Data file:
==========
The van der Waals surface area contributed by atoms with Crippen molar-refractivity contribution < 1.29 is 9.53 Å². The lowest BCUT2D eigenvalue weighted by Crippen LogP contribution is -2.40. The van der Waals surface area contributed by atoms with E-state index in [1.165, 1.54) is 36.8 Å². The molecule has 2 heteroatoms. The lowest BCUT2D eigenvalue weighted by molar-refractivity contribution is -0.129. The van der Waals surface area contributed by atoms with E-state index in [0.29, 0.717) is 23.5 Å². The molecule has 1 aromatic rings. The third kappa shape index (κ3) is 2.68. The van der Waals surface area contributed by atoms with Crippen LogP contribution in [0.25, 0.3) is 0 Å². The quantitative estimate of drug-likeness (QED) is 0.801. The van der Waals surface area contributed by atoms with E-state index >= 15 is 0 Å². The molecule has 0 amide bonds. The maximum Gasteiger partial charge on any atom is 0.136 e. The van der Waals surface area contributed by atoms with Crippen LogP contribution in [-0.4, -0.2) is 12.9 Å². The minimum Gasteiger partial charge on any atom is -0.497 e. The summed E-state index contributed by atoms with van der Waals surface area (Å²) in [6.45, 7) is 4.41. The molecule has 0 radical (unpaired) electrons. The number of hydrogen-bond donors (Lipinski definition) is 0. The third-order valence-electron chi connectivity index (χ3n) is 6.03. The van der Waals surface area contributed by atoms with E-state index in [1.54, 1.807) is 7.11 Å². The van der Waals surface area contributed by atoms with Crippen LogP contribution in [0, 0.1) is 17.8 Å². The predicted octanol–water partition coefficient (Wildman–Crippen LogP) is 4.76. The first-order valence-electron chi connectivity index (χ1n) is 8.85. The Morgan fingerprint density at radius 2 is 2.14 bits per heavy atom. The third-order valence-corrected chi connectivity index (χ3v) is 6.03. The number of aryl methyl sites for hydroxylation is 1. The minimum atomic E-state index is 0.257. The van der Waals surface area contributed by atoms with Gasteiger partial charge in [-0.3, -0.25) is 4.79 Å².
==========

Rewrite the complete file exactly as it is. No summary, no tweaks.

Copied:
The van der Waals surface area contributed by atoms with Crippen molar-refractivity contribution < 1.29 is 9.53 Å². The lowest BCUT2D eigenvalue weighted by Crippen LogP contribution is -2.40. The van der Waals surface area contributed by atoms with E-state index in [1.165, 1.54) is 36.8 Å². The molecule has 2 heteroatoms. The lowest BCUT2D eigenvalue weighted by molar-refractivity contribution is -0.129. The van der Waals surface area contributed by atoms with E-state index in [0.29, 0.717) is 23.5 Å². The molecule has 1 aromatic rings. The third kappa shape index (κ3) is 2.68. The van der Waals surface area contributed by atoms with Crippen LogP contribution in [0.25, 0.3) is 0 Å². The quantitative estimate of drug-likeness (QED) is 0.801. The van der Waals surface area contributed by atoms with E-state index >= 15 is 0 Å². The molecule has 0 amide bonds. The maximum Gasteiger partial charge on any atom is 0.136 e. The van der Waals surface area contributed by atoms with Crippen LogP contribution in [-0.4, -0.2) is 12.9 Å². The minimum Gasteiger partial charge on any atom is -0.497 e. The summed E-state index contributed by atoms with van der Waals surface area (Å²) in [6.45, 7) is 4.41. The molecule has 0 radical (unpaired) electrons. The number of hydrogen-bond donors (Lipinski definition) is 0. The third-order valence-electron chi connectivity index (χ3n) is 6.03. The van der Waals surface area contributed by atoms with E-state index in [1.54, 1.807) is 7.11 Å². The van der Waals surface area contributed by atoms with Crippen LogP contribution in [0, 0.1) is 17.8 Å². The predicted octanol–water partition coefficient (Wildman–Crippen LogP) is 4.76. The first-order valence-electron chi connectivity index (χ1n) is 8.85. The Morgan fingerprint density at radius 2 is 2.14 bits per heavy atom. The third-order valence-corrected chi connectivity index (χ3v) is 6.03. The number of aryl methyl sites for hydroxylation is 1. The minimum atomic E-state index is 0.257. The van der Waals surface area contributed by atoms with Gasteiger partial charge in [-0.3, -0.25) is 4.79 Å².